We will make Terraform authenticate our local Docker client so that we can repeatably build and push images to AWS.

Lets now create a file where we will

  1. Install the hashicorp/aws and kreuzwerker/docker Terraform providers
  2. Copy over some values from our Dockerfile that we will use later
  3. Use Terraform to authenticate our local Docker client
// ./
terraform {
required_version = "~> 1.3"

required_providers {
aws = {
source = "hashicorp/aws"
version = "~> 4.56"
docker = {
source = "kreuzwerker/docker"
version = "~> 3.0"

locals {
container_name = "hello-world-container"
container_port = 8080 # ! Must be same EXPORE port from our Dockerfile
example = "hello-world-ecs-example"

provider "aws" {
region = "ca-central-1" # Feel free to change this

default_tags {
tags = { example = local.example }

# * Give Docker permission to pusher Docker images to AWS
data "aws_caller_identity" "this" {}
data "aws_ecr_authorization_token" "this" {}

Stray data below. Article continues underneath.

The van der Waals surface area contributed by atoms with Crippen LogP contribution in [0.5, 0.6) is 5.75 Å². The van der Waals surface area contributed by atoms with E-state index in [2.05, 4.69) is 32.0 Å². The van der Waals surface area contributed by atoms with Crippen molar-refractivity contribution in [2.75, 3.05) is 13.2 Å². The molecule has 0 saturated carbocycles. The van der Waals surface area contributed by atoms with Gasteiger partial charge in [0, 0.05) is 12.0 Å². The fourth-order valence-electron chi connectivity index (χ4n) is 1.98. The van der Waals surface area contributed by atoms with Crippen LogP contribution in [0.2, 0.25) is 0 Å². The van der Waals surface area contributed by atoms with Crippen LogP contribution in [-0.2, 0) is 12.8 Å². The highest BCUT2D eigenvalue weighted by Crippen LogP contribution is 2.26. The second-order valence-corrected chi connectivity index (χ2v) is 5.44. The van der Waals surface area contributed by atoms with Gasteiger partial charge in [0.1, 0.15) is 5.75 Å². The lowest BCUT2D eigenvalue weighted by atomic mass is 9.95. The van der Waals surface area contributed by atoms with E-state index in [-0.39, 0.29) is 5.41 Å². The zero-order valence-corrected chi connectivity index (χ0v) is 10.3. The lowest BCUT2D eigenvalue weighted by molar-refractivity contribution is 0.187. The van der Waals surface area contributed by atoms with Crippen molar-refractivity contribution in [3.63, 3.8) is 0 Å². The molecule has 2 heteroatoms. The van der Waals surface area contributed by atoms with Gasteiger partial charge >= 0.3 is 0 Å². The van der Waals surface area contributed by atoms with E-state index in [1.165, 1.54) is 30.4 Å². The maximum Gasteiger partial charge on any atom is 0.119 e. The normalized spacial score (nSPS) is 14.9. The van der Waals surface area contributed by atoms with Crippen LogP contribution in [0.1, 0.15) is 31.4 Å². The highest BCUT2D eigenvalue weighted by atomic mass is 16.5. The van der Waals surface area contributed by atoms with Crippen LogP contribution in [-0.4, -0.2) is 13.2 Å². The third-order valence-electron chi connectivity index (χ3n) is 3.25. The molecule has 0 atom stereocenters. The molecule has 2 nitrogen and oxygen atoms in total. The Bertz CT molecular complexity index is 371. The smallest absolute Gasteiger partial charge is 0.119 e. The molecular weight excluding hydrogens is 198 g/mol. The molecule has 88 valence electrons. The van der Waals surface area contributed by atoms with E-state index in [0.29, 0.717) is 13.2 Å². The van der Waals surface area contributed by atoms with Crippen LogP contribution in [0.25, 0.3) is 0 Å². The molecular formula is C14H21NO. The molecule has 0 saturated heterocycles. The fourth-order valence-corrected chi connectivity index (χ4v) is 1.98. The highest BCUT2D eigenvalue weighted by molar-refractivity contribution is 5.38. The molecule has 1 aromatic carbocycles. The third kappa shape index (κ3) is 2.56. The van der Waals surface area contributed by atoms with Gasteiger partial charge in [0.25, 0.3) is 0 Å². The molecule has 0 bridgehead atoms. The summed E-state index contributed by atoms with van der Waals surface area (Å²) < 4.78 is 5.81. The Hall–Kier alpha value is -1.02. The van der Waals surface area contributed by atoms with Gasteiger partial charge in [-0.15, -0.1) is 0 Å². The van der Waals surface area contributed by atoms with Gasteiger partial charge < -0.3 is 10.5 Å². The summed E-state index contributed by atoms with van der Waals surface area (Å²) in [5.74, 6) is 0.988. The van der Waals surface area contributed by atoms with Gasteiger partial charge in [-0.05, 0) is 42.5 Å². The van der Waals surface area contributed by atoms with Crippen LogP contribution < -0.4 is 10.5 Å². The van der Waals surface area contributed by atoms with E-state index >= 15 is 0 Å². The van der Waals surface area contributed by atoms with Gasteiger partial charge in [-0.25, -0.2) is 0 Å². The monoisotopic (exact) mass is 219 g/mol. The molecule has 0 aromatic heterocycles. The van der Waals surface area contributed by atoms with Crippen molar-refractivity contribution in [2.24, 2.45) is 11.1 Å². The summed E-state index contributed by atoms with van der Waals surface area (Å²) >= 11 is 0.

data "aws_region" "this" {}
locals { ecr_address = format("", data.aws_caller_identity.this.account_id, }
provider "docker" {
registry_auth {
address = local.ecr_address
password = data.aws_ecr_authorization_token.this.password
username = data.aws_ecr_authorization_token.this.user_name

With our setup, lets run terraform init to install our providers and terraform apply to ensure everything runs without any syntax or other errors.

As we go along, if you ever want to destroy everything we have built just run terraform destroy.

Step 3: Build and Push

With our local Docker client authenticated we can now use Terraform to build and push our Node application to an AWS Elastic Container Registry (ECR).

In the below code snippet we will

  1. Build an ECR instance
  2. Build our container locally with our local Docker client
  3. Use our local Docker client to push our container image to our ECR
# ./

module "ecr" {
source = "terraform-aws-modules/ecr/aws"
version = "~> 1.6.0"

repository_force_delete = true
repository_name = local.example
repository_lifecycle_policy = jsonencode({
rules = [{
action = { type = "expire" }
description = "Delete all images except a handful of the newest images"